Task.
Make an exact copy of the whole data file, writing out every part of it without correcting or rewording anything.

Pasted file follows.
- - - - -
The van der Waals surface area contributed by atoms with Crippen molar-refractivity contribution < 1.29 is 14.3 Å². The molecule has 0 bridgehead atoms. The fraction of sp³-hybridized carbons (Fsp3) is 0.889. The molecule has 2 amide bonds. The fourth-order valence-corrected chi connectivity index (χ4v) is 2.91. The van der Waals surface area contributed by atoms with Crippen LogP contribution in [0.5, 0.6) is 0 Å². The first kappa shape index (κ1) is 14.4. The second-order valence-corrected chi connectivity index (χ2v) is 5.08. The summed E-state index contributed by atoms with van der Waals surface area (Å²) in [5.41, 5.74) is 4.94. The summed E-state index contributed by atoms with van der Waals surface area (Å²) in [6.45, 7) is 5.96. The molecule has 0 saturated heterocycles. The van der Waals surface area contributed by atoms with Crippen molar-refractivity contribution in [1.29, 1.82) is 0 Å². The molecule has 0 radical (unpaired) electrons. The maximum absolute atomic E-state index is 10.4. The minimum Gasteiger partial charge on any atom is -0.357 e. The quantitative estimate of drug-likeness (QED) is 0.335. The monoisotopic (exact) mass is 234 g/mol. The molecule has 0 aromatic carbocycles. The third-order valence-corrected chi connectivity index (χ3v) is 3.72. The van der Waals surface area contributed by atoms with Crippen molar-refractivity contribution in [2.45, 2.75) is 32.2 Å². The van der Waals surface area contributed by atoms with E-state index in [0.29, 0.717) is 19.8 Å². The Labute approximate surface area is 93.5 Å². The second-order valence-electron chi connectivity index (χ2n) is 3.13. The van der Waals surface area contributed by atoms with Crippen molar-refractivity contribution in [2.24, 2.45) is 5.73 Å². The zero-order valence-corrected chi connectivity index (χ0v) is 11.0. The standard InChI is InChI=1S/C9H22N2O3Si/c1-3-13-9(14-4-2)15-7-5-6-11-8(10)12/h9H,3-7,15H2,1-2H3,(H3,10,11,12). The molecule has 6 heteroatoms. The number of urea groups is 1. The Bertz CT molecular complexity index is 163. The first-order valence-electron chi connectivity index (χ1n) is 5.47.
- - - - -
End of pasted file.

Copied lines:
The van der Waals surface area contributed by atoms with Crippen molar-refractivity contribution < 1.29 is 14.3 Å². The molecule has 0 bridgehead atoms. The fraction of sp³-hybridized carbons (Fsp3) is 0.889. The molecule has 2 amide bonds. The fourth-order valence-corrected chi connectivity index (χ4v) is 2.91. The van der Waals surface area contributed by atoms with Crippen LogP contribution in [0.5, 0.6) is 0 Å². The first kappa shape index (κ1) is 14.4. The second-order valence-corrected chi connectivity index (χ2v) is 5.08. The summed E-state index contributed by atoms with van der Waals surface area (Å²) in [5.41, 5.74) is 4.94. The summed E-state index contributed by atoms with van der Waals surface area (Å²) in [6.45, 7) is 5.96. The molecule has 0 saturated heterocycles. The van der Waals surface area contributed by atoms with Crippen molar-refractivity contribution in [1.29, 1.82) is 0 Å². The molecule has 0 radical (unpaired) electrons. The maximum absolute atomic E-state index is 10.4. The minimum Gasteiger partial charge on any atom is -0.357 e. The quantitative estimate of drug-likeness (QED) is 0.335. The monoisotopic (exact) mass is 234 g/mol. The molecule has 0 aromatic carbocycles. The third-order valence-corrected chi connectivity index (χ3v) is 3.72. The van der Waals surface area contributed by atoms with Crippen molar-refractivity contribution in [2.45, 2.75) is 32.2 Å². The van der Waals surface area contributed by atoms with E-state index in [0.29, 0.717) is 19.8 Å². The Labute approximate surface area is 93.5 Å². The second-order valence-electron chi connectivity index (χ2n) is 3.13. The van der Waals surface area contributed by atoms with Crippen molar-refractivity contribution in [2.24, 2.45) is 5.73 Å². The zero-order valence-corrected chi connectivity index (χ0v) is 11.0. The standard InChI is InChI=1S/C9H22N2O3Si/c1-3-13-9(14-4-2)15-7-5-6-11-8(10)12/h9H,3-7,15H2,1-2H3,(H3,10,11,12). The molecule has 6 heteroatoms. The number of urea groups is 1. The Bertz CT molecular complexity index is 163. The first-order valence-electron chi connectivity index (χ1n) is 5.47.